Who Was Pseudo-Nero?

Conny Waters - AncientPages.com - Nero (37-68 A.D) was one of ancient Rome’s famous, or rather infamous emperors. Nero was a tyrant and he is today best known for his debaucheries, killing his mother, committing several political murders, and persecuting Christians. He  also had a passion for music that probably led to apocryphal rumor that he “fiddled” while Rome burned during the great fire of 64 A.D.

Who Was Pseudo-Nero?

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In June 68 A.D, Emperor Nero committed suicide near the villa of his freedman Phaon, and it did not take long before various Nero impostors appeared between the autumn of 69 AD and the reign of the emperor Domitian, the third and last emperor of the Flavian dynasty.

The first pseudo-Nero appeared in the Roman province of Achaia, today, in modern Greece. It is unknown why he chose this specific place. Still, it could be because Nero had recently visited Greece (66-67 AD) to participate in its Panhellenic Games.

After the emperor Nero committed suicide near the villa of his freedman Phaon in June of 68 AD, various Nero impostors appeared between the autumn of 69 AD and the reign of the emperor Domitian.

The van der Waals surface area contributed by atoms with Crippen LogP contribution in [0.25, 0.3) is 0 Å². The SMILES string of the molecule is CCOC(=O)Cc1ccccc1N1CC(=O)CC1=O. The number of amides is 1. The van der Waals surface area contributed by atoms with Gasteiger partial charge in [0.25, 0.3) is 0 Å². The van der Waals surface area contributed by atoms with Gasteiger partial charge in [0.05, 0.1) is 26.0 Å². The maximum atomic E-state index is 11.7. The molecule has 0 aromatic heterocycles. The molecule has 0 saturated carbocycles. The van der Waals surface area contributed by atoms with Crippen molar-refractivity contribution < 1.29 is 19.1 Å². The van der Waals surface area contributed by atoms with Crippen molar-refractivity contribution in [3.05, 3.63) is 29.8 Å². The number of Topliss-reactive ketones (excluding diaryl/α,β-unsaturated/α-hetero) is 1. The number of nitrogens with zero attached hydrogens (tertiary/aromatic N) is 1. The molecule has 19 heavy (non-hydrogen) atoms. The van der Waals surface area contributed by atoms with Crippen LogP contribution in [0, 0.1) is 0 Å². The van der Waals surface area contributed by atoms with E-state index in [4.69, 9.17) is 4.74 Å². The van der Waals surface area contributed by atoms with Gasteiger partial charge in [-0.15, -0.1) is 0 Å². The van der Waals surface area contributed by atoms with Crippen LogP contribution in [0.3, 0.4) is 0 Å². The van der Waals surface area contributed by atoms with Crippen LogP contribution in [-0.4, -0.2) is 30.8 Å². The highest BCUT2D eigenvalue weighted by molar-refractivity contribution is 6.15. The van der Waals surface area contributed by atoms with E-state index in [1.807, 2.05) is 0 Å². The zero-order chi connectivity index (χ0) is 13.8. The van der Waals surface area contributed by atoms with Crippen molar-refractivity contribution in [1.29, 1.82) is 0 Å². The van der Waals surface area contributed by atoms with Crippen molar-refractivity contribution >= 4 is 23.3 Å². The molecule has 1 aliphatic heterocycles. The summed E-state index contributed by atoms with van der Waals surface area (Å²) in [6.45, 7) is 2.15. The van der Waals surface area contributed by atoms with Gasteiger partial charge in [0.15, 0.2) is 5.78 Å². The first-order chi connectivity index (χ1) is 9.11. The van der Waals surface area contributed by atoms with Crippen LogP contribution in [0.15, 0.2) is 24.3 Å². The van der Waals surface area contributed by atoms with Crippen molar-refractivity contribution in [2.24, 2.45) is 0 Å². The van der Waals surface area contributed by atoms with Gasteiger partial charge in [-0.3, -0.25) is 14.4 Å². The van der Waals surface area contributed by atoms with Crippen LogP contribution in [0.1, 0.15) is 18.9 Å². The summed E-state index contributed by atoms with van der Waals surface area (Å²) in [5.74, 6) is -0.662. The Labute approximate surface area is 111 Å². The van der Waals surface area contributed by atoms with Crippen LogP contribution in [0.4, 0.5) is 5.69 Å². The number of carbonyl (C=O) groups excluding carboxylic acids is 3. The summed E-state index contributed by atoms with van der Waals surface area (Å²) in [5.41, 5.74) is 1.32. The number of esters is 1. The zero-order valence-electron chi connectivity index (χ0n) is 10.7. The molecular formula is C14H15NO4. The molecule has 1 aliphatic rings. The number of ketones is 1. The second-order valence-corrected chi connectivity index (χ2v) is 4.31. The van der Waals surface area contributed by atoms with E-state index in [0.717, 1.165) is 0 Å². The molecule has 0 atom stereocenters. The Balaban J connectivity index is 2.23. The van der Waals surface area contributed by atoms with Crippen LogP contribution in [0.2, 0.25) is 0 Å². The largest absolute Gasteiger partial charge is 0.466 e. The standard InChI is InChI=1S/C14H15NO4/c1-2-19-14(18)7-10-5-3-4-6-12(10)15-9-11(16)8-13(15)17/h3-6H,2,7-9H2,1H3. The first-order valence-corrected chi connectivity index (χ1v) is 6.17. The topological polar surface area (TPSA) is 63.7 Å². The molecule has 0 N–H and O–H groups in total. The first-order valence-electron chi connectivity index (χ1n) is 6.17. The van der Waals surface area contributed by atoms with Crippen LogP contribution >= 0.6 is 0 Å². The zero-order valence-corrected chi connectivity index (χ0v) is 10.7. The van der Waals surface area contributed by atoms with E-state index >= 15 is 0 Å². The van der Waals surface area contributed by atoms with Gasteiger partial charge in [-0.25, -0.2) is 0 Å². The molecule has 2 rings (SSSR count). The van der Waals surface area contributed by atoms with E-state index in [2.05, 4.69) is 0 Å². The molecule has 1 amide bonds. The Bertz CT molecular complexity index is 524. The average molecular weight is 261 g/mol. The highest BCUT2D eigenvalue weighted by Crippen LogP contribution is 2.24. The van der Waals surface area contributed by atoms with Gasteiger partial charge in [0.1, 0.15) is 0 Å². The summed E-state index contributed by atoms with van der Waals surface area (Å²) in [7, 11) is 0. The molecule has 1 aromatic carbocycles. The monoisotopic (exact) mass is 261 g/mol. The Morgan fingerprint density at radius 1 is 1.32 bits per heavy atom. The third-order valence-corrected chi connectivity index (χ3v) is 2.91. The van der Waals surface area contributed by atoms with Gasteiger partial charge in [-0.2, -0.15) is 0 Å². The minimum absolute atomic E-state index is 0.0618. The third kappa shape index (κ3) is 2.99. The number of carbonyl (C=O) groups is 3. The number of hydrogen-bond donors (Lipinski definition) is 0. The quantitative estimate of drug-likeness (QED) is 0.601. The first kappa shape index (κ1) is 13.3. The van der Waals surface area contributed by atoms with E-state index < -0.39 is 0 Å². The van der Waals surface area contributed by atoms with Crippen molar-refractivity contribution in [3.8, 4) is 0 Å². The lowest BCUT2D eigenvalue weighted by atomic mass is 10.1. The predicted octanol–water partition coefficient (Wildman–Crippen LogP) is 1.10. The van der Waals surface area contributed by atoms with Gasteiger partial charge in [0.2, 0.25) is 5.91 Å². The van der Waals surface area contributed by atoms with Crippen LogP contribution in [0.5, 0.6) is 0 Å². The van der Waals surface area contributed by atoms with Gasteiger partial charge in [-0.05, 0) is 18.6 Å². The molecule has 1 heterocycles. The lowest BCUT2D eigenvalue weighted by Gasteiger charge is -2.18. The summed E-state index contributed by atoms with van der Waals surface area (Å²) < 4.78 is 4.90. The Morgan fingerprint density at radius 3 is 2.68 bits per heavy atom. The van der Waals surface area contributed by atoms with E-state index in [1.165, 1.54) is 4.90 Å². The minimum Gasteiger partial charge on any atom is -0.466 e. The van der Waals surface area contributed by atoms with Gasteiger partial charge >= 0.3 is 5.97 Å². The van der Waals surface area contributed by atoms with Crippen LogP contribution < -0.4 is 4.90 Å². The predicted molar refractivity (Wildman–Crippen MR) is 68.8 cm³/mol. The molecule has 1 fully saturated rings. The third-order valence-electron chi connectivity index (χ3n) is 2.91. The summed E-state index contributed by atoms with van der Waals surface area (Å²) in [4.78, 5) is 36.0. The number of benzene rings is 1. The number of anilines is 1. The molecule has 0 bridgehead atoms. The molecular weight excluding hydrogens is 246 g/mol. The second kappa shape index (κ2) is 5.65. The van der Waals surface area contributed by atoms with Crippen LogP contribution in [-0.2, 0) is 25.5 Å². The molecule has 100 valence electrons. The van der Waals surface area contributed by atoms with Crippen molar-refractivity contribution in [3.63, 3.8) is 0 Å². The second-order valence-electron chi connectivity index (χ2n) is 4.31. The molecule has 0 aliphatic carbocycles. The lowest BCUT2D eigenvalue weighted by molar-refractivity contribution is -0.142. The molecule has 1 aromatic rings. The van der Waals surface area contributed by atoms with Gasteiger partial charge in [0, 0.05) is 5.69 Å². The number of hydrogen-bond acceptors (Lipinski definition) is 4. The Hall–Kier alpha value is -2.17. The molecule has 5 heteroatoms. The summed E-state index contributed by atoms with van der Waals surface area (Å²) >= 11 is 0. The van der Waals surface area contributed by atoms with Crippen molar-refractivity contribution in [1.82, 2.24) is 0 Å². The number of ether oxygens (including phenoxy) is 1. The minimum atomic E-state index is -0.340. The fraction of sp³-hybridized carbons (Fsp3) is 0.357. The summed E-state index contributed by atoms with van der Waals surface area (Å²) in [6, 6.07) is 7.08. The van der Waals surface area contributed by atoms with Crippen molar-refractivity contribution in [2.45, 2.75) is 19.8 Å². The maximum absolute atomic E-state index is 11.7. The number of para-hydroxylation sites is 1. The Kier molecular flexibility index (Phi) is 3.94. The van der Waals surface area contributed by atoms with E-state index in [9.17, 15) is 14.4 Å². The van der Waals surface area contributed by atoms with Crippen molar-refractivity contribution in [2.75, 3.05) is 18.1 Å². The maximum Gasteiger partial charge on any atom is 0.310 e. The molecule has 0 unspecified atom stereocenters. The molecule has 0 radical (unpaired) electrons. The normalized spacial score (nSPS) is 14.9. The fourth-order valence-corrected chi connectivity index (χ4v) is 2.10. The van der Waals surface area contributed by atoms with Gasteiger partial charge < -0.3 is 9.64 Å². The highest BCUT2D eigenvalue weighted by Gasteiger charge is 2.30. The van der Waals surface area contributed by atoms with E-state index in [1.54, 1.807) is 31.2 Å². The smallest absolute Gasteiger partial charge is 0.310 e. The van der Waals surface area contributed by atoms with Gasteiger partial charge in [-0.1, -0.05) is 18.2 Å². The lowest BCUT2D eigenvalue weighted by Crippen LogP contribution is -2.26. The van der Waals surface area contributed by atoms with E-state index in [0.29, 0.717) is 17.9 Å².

According to historians, there were three pseudo-Neros. These historical imposters were most likely inspired by circulating prophecies that predicted Nero would regain his kingdom in the East.

The Torches of Nero, by Henryk Siemiradzki. According to Tacitus, Nero targeted Christians as those responsible for the fire.

The Torches of Nero, by Henryk Siemiradzki. According to Tacitus, Nero targeted Christians as those responsible for the fire.

The first Pseudo-Nero appeared in the autumn of 68 AD, or the early winter of 69 AD, in the Roman province of Achaia, modern Greece. Nero had recently visited Greece (66-67 AD) to participate in its Panhellenic Games which may account for some of the impostor's support.

The fake Nero, who, according to the historian Tacitus, was either a slave from Pontus or a freedman from Italy, made appeals to bring Roman soldiers en route to Italy over to his growing armed force.

Tacitus does not reveal much about the impostor's early career, except that the Pseudo-Nero gathered around him a group of army deserters and then set out to sea where he began a career in piracy whilst maintaining his claim to be the emperor. He was eventually apprehended and beheaded.

The second pseudo-Nero was a Roman man named Terentius Maximus.

He gained his first followers in Asia and many more during his march to the Euphrates. When things did not turn out as he hoped, he fled to Parthia and tried to gain their support.

In time his true identity was revealed, and he was executed.

Twenty years after Emperor Nero’s death, the third pseudo-Nero appeared during the reign of Domitian. Parthians supported him, but he too had to give up the idea of pretending to be the genuine Emperor Nero.

Updated on July 28, 2022

Written by  - Conny Waters AncientPages.com Staff

Expand for references

Gallivan, P.A. "The False Neros: A Re-Examination," Historia 22 (1973)